Self-disclosure is a process of communication by which one person reveals information about themselves to another. The information can be descriptive or evaluative, and can include thoughts, feelings, aspirations, goals, failures, successes, fears, and dreams, as well as one's likes, dislikes, and favorites.
Social penetration theory posits that there are two dimensions to self-disclosure: breadth and depth. Both are crucial in developing a fully intimate relationship. The range of topics discussed by two individuals is the breadth of disclosure. The degree to which the information revealed is private or personal is the depth of that disclosure. It is easier for breadth to be expanded first in a relationship because of its more accessible features; it consists of outer layers of personality and everyday lives, such as occupations and preferences. Depth is more difficult to reach, and includes painful memories and more unusual traits that we might hesitate to share with others. One reveals itself most thoroughly and discusses the widest range of topics with our spouses and loved ones.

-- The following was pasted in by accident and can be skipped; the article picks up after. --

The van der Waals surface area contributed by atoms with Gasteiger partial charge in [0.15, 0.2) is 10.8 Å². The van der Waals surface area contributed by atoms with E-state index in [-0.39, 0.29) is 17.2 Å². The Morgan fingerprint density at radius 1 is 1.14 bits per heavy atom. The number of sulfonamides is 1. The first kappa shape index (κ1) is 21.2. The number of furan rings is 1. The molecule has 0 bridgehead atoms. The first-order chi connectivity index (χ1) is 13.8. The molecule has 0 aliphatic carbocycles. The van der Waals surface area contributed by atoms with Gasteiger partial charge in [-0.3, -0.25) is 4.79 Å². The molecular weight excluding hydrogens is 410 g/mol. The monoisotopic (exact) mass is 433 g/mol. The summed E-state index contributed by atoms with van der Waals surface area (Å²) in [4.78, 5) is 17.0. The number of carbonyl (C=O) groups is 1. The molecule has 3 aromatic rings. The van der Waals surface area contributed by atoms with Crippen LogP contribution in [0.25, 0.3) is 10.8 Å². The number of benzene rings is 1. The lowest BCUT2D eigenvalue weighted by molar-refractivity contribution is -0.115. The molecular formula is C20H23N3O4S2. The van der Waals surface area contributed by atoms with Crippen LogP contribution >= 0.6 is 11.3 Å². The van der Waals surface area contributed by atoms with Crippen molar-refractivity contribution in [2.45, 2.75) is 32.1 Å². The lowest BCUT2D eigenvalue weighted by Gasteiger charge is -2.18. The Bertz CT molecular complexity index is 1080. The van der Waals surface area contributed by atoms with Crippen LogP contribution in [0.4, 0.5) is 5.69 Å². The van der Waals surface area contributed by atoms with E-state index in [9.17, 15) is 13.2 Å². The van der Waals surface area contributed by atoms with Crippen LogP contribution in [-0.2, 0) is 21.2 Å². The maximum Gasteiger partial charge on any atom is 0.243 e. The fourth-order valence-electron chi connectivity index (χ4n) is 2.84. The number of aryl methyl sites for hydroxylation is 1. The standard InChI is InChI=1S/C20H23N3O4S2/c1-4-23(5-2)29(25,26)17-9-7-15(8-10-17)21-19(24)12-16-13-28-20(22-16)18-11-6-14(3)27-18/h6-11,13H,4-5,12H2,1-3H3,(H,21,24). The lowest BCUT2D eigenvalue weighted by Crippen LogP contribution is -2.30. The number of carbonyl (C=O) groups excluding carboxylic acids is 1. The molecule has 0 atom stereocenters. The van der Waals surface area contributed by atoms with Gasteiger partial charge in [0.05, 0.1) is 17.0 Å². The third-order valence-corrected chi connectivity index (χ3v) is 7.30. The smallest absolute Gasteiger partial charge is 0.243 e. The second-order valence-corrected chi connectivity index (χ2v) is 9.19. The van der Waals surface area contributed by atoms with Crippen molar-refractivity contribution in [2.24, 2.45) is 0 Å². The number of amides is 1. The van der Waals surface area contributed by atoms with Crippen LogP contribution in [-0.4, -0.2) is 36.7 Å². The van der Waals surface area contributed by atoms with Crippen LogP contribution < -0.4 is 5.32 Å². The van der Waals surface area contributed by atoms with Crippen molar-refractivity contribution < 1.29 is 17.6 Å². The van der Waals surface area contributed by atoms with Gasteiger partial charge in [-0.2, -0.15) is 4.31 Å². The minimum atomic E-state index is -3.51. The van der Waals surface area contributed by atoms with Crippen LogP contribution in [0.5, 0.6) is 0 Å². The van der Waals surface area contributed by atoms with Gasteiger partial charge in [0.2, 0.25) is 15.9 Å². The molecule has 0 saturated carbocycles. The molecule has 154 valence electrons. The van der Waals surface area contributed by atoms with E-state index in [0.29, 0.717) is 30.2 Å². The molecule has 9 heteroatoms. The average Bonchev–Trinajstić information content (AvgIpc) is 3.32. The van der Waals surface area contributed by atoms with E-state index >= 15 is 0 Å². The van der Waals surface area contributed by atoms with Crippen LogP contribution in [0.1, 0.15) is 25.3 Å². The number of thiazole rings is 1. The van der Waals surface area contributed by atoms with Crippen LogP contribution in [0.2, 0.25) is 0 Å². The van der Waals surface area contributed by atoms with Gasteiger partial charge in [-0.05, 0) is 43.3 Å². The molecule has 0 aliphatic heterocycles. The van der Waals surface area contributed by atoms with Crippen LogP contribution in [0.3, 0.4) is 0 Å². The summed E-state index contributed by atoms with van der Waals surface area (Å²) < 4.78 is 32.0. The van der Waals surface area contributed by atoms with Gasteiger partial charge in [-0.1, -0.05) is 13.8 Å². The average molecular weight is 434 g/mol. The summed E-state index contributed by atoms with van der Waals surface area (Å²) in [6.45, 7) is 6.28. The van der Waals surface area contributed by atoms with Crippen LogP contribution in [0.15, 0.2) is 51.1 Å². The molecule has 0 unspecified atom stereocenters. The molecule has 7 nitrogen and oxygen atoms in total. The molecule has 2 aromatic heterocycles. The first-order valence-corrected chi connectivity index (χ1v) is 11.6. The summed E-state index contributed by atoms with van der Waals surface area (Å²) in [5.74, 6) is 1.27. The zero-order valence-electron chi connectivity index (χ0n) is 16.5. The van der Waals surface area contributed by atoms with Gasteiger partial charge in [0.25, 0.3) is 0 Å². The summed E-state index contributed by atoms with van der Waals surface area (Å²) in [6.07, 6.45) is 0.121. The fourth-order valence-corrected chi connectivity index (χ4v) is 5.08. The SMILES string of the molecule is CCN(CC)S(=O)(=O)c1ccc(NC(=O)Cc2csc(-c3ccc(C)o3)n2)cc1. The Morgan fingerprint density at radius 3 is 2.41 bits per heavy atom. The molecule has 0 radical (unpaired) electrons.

Self-disclosure is an important building block for intimacy, which cannot be achieved without it. Reciprocal and appropriate self-disclosure is expected. Self-disclosure can be assessed by an analysis of cost and rewards which can be further explained by social exchange theory. Most self-disclosure occurs early in relational development, but more intimate self-disclosure occurs later.